|SEAd Grant Recipients|
Project Pandemic – Efficient and Effective Teamwork and Communication Skills Training Using a Tabletop Game
Cindy M. Ku, MD
High quality teamwork is critical throughout medicine, particularly in fast-paced, high-stakes perioperative environments. High-fidelity simulation has been the predominant education modality for nontechnical skills and team training, within both individual specialties and interdisciplinary health professional education. However, broad utilization of high-fidelity simulation has significant economic, labor and facility barriers. The use of low-fidelity collaborative board games for teaching nontechnical skills has been reported in medical education. We hypothesize that essential nontechnical skills, such as communication and teamwork, can be efficiently and effectively developed in anesthesia trainees using a game-based education intervention in a nonclinical, classroom setting. This study takes a mixed methods approach to assess and compare the impact of game-based intervention and simulation training on building teamwork skills. The approach consists of the following: 1) trainees’ self-assessment preand post-intervention (game or simulation); 2) observers’ ratings of team interactions on recorded video; 3) focus groups of trainees after each intervention; and 4) interval clinical observations of trainees in the clinical setting. Using previously validated self-assessment and observer instruments along with structured debriefing and focus group sessions, this mixed methods or multipronged approach allows for a comprehensive view of how game-based intervention and simulation training compare in their effectiveness on teaching teamwork skills.
Residents as Teachers: Effect of a Patient Education Strategy on Resident Self-Efficacy and Maternal Outcomes (The EDUCATE Study)
Katherine "Grace" Lim, MD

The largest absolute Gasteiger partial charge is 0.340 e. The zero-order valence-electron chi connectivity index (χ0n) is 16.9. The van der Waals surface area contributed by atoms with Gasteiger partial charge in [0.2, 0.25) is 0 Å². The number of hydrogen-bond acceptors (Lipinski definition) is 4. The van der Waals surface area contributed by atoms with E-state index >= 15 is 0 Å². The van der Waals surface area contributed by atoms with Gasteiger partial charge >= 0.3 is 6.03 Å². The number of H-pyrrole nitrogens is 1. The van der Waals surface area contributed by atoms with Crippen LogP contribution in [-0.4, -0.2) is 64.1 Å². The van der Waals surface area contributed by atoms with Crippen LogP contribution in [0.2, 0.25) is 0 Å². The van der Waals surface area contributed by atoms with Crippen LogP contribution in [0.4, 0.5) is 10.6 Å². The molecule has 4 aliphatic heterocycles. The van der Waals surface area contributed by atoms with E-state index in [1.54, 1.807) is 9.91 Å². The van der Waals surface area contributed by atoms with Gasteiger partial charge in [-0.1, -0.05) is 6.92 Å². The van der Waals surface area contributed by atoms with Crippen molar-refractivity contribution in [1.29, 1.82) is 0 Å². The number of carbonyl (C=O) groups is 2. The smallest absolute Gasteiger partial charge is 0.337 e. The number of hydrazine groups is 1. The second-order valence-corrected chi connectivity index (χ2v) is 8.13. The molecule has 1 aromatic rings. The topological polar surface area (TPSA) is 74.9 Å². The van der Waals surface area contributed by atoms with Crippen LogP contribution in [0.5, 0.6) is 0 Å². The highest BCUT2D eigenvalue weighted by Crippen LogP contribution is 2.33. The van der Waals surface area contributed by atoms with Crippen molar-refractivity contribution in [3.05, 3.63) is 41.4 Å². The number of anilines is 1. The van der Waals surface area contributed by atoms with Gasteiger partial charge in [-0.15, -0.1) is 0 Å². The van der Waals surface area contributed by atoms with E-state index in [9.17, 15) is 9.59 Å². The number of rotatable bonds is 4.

Resident physician anesthesiologists have lifelong roles as teachers and leaders. Therefore, the importance of effectively training our residents how to teach is apparent. Furthermore, while much of the focus of residents as teachers is centered on peer and medical student education, the resident physician’s role in educating their patients is often overlooked. Patient education is important because it improves compliance with treatment plans, has been shown to improve patient outcomes and satisfaction, and attenuates malpractice risk. For anesthesiology residents, communication with patients is particularly highlighted on the obstetric anesthesiology subspecialty rotation. Here, the initiation and management of labor epidural analgesia requires that an anesthesiology resident be adept at establishing and managing patient expectations, and at teaching patients optimal pain management strategies, all within the challenging setting of childbirth. In this context, we propose a prospective, randomized control study in which we: 1) train anesthesiology residents on their subspecialty obstetrical anesthesia rotation how to educate patients on the optimal use of patient-controlled labor epidural analgesia, and the expectations thereof; 2) measure the effect of this teaching intervention on educational outcomes, including resident self-efficacy for patient education; and 3) measure the effect of this teaching intervention on clinical outcomes, including total local anesthetic consumption, patient satisfaction, and maternal symptoms of psychological stress.